Appointments were: Chairman, Mr Stanley Robshaw; Secretary, Dr Derek Smith; Treasurer, Mr W Leighton Smith; Assistant Secretary, Mr L Smith; Polemaster, Mr John White; Committee, Messrs. Arthur Walton, Alf Reed, George Kirk, Edmund Poulter, Oliver Lund, Alf Atkinson, John Walton, Norman Hunter, Bill Firth, Eric Grey, John Leak, Derek Burks.
Thanks were expressed to the Headmaster Mr Eric Holmes and his staff, for their contribution in training local children for the Maypole ceremonies."
Two photographs illustrate the text; (1) "Polemaster, Mr J White, directs operations as the pole is lowered in this picture, to which a background is provided by Barwick's Methodist Church.", (2) "Well-earned refreshments for Arthur Nichols, after his climb."
THOUSANDS POUR INTO BAR WICK FOR MAYPOLE GALA
A television personality is quickly spotted by village's visitors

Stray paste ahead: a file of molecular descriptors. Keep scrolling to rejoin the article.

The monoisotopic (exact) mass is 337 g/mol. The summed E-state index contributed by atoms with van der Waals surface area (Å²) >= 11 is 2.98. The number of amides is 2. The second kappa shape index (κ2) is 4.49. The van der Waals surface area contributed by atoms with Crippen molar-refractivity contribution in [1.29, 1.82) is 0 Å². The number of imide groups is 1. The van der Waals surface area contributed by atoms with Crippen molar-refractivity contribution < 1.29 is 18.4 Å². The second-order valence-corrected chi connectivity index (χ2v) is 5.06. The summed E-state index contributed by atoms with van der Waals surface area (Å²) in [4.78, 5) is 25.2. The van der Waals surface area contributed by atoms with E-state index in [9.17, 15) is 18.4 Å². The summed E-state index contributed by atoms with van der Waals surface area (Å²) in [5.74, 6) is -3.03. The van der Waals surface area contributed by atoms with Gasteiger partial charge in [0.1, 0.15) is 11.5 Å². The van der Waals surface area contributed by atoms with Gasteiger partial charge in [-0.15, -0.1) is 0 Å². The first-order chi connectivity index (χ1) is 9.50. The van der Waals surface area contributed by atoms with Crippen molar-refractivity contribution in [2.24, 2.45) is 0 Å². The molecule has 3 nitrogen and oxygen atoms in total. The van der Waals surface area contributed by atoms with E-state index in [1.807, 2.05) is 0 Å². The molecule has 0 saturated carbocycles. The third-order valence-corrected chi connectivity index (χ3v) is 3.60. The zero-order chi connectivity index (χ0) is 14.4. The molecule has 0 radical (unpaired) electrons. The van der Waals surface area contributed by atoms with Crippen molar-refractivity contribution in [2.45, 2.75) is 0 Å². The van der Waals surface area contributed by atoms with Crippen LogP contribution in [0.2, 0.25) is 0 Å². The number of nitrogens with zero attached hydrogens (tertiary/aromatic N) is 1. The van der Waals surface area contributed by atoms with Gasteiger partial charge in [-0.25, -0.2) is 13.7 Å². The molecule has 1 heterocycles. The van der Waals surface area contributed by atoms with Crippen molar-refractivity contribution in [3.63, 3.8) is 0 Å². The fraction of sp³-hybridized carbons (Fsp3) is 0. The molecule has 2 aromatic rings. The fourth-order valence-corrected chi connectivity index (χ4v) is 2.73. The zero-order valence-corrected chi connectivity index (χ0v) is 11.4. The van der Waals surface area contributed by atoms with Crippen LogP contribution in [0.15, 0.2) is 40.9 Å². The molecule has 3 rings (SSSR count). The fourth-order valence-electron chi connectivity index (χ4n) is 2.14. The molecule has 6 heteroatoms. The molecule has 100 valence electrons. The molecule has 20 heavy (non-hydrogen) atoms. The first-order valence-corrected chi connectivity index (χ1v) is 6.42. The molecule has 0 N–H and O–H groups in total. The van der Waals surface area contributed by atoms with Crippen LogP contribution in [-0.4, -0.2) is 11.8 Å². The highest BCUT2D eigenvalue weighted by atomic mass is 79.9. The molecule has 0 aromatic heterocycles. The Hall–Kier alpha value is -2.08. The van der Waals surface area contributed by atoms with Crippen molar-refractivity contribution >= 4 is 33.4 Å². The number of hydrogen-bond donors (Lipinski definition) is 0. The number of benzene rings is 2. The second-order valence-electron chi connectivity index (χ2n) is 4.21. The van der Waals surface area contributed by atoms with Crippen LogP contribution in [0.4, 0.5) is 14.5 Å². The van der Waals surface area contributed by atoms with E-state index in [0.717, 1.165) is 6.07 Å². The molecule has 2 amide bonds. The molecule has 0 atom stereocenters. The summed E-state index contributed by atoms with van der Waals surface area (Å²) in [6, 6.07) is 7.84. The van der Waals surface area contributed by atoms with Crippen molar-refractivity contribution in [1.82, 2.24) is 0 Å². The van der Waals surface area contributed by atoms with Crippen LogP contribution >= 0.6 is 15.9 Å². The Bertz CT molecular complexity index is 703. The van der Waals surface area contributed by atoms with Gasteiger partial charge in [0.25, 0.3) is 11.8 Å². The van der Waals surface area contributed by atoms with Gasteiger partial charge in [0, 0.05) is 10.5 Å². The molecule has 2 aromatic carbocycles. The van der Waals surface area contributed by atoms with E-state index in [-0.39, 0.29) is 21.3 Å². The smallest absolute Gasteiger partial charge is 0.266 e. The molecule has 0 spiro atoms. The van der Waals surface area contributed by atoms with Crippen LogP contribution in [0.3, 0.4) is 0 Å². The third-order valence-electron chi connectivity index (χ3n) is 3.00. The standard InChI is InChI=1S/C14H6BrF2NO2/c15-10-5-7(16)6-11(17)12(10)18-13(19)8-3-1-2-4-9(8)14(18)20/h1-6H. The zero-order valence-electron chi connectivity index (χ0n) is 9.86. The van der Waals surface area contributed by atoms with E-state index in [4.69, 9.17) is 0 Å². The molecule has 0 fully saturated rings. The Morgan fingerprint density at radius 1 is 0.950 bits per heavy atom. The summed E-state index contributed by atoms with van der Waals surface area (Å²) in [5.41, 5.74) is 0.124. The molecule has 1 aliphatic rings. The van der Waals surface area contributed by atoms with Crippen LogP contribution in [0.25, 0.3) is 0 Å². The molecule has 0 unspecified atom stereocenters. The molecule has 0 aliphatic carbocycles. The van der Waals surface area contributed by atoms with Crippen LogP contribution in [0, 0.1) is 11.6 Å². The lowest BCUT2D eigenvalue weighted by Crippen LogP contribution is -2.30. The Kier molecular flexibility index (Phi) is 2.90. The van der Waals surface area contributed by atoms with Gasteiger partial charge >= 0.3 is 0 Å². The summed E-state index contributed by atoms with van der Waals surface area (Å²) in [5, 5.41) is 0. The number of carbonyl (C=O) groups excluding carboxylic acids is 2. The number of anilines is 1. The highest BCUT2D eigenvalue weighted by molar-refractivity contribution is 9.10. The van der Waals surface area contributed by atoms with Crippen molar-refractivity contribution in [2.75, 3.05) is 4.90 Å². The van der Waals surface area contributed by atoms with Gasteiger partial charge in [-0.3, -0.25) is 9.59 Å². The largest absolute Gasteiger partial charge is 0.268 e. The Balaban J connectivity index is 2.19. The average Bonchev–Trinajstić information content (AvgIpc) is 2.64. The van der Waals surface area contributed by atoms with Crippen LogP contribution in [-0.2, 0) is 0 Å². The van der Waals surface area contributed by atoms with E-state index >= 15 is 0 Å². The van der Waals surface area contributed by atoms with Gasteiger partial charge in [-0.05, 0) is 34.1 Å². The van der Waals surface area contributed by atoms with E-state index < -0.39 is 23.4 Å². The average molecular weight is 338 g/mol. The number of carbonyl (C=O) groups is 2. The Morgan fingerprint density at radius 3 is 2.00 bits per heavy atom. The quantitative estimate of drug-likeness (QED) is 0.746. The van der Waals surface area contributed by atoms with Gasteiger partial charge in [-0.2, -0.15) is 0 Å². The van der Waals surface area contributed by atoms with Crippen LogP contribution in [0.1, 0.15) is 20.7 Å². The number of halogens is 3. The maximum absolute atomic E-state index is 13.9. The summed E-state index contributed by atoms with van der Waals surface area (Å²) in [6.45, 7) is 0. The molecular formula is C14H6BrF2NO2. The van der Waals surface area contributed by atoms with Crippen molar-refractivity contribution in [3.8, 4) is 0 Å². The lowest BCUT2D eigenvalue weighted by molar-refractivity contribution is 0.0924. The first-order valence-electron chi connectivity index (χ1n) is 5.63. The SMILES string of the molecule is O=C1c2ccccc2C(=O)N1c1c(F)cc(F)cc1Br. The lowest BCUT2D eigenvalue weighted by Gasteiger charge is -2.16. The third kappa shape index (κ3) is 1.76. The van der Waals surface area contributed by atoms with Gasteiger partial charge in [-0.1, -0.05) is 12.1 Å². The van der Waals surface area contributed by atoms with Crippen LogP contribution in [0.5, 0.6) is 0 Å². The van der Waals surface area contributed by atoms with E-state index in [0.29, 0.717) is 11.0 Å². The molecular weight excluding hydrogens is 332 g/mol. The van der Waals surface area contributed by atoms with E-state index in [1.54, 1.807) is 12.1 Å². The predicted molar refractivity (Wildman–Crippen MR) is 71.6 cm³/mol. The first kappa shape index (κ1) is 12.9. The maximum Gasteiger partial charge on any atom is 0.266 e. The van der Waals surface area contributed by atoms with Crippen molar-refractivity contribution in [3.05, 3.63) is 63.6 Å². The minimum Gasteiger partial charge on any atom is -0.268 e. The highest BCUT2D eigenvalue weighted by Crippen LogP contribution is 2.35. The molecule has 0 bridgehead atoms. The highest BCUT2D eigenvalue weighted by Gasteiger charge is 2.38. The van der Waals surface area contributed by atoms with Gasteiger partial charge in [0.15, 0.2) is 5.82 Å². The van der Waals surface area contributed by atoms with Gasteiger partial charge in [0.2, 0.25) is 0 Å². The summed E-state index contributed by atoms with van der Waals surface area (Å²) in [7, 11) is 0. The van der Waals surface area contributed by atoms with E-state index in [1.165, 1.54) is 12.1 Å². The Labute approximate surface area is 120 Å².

"Barwick's day of celebration - the Whit Tuesday ceremony of raising the 90-feet maypole in the village square following its triennial re-painting - was blessed with summery weather and probably the biggest crowd of visitors the village has ever known. Some 3000 adults paid for admission to the afternoon gala and these and the hundreds of children were supplemented in the evening by thousands more who moved into the village for the actual pole-raising ceremony. One Barwick official estimated that Barwick was packed with up to 9000 people during the day.